It was the Conservative Party’s turn to launch a manifesto today and its 88-page document promised to be for ‘mainstream Britain’. Housing took a bit of a back seat to other issues, including Brexit (obviously) and social care, but there was still plenty to take away to build on the social housing revolution that was trailed at the weekend.
In the “HOMES FOR ALL” section, the manifesto acknowledges that “we have not built enough homes in this country for generations” and pledges to “fix the dysfunctional housing market”. It recognises that “the key to this is to build enough homes to meet demand” – we couldn’t agree more!
As well as honouring a commitment to build one million homes by the end of 2020, Theresa May has said that an additional 500,000 homes will be built by the end of 2022. This is still under the 300,000 homes per year that are needed, but it is certainly a step in the right direction. The manifesto says that sustainable development is what “we need to see happen in every village, town and city across our country” and it acknowledges that housing growth should be rebalanced across the country not just the south-east.
The Conservatives have maintained their long-held belief in protecting the Green Belt but have been radical in other areas of their thinking. The manifesto outlines the importance of building better houses and supporting “high-quality, high-density housing like mansion blocks, mews houses and mansion streets”. They also want to make it “both easier and more certain that public sector landowners, and communities themselves, benefit from the increase in land value from urban regeneration and development.”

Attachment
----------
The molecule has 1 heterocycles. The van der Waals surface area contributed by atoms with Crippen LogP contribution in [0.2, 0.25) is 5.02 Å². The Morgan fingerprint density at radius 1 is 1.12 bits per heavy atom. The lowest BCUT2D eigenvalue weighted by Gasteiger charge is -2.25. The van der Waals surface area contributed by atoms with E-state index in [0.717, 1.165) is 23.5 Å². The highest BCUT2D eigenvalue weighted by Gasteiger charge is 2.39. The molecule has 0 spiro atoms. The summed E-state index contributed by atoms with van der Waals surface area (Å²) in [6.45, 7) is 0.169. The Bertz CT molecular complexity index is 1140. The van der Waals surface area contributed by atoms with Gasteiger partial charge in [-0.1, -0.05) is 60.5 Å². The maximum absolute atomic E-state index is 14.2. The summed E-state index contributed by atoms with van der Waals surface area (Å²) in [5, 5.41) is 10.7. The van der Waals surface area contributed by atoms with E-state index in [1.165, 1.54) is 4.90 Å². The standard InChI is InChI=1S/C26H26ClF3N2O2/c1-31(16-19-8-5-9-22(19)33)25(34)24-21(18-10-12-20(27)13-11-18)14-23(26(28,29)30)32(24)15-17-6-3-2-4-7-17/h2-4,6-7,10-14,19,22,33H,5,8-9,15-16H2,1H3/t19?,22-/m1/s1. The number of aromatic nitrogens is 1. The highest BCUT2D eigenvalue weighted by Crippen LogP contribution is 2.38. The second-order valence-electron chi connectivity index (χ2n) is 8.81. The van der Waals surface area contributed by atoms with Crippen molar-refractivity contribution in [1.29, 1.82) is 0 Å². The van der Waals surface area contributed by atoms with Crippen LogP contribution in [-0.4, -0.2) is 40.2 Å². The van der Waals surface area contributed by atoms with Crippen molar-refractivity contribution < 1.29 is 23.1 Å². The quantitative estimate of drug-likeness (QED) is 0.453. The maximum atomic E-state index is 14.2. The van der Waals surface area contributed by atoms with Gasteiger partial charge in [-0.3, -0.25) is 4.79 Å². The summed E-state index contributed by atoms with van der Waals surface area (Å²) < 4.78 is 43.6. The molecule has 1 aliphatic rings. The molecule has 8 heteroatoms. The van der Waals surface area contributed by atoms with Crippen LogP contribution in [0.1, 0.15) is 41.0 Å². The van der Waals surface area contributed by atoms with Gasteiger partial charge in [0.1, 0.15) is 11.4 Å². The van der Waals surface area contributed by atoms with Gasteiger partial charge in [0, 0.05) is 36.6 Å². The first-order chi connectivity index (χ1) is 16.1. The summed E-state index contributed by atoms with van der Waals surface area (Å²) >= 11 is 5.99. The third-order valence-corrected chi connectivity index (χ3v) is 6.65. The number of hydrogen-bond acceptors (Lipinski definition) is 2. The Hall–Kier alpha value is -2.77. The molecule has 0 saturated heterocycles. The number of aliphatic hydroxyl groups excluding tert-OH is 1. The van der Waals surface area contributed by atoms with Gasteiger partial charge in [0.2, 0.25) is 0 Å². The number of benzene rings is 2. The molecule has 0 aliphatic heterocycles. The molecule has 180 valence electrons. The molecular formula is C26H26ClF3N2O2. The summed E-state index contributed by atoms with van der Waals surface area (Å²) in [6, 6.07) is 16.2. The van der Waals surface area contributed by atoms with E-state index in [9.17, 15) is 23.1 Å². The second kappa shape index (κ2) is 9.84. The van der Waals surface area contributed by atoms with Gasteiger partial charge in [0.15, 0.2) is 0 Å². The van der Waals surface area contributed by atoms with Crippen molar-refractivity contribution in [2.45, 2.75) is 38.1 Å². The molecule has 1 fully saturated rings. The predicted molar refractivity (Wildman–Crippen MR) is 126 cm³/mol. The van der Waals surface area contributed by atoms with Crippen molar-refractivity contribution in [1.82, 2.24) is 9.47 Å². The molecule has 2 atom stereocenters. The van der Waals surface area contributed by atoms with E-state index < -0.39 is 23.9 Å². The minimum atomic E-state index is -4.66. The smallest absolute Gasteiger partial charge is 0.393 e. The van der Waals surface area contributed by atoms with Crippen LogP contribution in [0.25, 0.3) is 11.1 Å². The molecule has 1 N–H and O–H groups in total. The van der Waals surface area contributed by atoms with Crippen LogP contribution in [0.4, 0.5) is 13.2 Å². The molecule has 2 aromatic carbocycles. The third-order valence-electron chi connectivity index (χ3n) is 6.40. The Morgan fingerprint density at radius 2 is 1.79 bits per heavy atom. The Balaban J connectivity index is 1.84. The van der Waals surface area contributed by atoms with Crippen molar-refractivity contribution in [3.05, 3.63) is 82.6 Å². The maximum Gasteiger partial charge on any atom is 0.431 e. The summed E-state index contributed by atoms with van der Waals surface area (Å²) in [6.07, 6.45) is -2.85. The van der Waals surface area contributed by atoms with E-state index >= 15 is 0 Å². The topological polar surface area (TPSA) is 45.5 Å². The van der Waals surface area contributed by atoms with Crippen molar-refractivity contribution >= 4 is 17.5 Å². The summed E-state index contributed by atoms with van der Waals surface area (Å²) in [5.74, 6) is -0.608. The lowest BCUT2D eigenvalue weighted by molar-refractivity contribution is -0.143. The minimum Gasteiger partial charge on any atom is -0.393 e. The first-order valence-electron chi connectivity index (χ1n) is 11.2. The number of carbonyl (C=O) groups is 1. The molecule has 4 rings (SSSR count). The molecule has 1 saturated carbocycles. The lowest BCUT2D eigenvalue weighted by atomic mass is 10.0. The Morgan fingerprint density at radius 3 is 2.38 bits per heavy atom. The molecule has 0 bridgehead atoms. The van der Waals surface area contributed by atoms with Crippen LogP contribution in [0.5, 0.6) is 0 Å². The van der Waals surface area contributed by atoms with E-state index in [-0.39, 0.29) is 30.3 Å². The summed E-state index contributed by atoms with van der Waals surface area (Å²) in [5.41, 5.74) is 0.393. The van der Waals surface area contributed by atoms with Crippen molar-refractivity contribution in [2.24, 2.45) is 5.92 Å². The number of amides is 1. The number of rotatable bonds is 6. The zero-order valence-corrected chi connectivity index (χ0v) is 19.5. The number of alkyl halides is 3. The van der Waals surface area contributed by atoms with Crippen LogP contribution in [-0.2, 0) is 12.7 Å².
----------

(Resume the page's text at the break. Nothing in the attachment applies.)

It will be essential to ensure that a wide range of stakeholders are incentivised to provide the housing that the UK so desperately needs. Councils got a bit of a slap on the wrist for being “amongst the worst offenders in failing to build sustainable, integrated communities” and accused of putting political gain over social purpose. It will be up to all of us to show councils that, in fact, there is widespread support for housing so that they find it easier to make what they once thought were controversial decisions in planning.
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(Above) Theresa May with the Conservative manifesto. (Courtesy of PA Images).